Western Warfare in the Age of the Crusades, 1000-1300

By John France | Go to book overview

Notes

Chapter One
1.
The author would like to acknowledge his debt to the rather different but highly stimulating discussion of the importance of property by J. C. Holt, “Politics and property in early medieval England”, Past and Present 57, 1972, pp. 3-52; 65, 1974, pp. 130-2; reprinted in Landlords, peasants and politics in medieval England, T. H. Ashton (ed.) (Cambridge: Cambridge University Press, 1987), pp. 65-114 and J. C. Holt, Colonial England (London: Hambledon, 1997), pp. 113-60.
2.
OV, vol. 4, p. 272, and see J. France, Victory in the East: a military history of the First Crusade (Cambridge: Cambridge University Press, 1994), pp. 41-2.
3.
J. F. Fino, Forteresses de la France médiévale (Paris: A. & J. Picard, 1967), p. 111. On Caerphilly, see C. N. Johns, Caerphilly Castle, Mid-Glamorgan (Ministry of Works: Cardiff, 1978). At the siege of Nicaea during the First Crusade, Henry of Esch seems to have passed for an expert, but the armoured roof he built collapsed, killing those manning it: France, Victory in the East, p. 163.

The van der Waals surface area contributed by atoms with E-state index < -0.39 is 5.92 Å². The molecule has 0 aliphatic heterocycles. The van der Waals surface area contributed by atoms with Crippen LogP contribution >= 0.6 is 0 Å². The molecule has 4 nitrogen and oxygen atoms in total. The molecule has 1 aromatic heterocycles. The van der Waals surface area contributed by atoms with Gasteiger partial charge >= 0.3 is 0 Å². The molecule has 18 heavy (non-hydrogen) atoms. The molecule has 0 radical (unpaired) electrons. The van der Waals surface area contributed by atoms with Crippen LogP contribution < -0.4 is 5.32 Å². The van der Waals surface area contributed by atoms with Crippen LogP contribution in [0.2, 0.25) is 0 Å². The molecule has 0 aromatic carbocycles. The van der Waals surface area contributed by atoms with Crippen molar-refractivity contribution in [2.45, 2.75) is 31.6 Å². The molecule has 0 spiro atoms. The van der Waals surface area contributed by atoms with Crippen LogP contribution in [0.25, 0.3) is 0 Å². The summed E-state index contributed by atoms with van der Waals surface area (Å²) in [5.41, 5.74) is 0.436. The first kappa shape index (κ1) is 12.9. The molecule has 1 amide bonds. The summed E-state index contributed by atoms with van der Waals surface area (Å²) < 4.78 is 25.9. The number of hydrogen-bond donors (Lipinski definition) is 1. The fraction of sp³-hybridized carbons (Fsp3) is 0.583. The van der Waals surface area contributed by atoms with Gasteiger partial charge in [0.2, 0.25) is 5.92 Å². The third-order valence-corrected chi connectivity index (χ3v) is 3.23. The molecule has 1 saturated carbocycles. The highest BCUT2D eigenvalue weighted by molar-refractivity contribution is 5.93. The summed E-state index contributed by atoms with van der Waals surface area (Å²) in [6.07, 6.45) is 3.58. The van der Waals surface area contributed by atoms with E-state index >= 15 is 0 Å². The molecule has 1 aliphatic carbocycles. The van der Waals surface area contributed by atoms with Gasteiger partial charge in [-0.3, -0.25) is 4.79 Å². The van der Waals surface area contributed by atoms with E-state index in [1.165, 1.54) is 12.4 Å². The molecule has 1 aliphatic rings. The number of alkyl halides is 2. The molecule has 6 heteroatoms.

4.
S. Reynolds, Fiefs and vassals (Oxford: Oxford University Press, 1994), pp. 48-74; E. Lewis, Medieval political ideas, [2 vols] (London: Routledge & Kegan Paul, 1954), vol. 1, pp. 88-139; R. van Caenegem, “Government, law and society”, in Cambridge history of medieval political thought, J. H. Burns (ed.) (Cambridge: Cambridge University Press, 1988), pp. 174-211.
5.
J. Flori, L'idéologie du glaive: préhistoire de la chevalerie (Geneva: Droz, 1983), p. 168.
6.
Rodolfus Glaber, Histories, in Rodulfus Glaber opera, J. France (ed.) (Oxford: Clarendon Press, 1989), pp. 104-5 n6, 268 n1; Gislebert, p. 181.
7.
E. John, “English feudalism and the structure of Anglo-Saxon society”, in Orbis Britanniae and other studies (Leicester: Leicester University Press, 1966), pp. 128-53; R. P. Abels, Lordship and military obligation in Anglo-Saxon England (London: British Museum Publications, 1988).
8.
T. Reuter, “Plunder and tribute in the Carolingian empire”, Transactions of the Royal Historical Society 35, 1985, pp. 75-94; J. Gillingham, Richard the Lionheart (London: Weidenfeld and Nicholson, 1978), pp. 9-23, has quite rightly argued that what was at issue was rebellion rather than merely buried treasure, but it is interesting that the story that it was treasure which was at stake could be believed.

-244-

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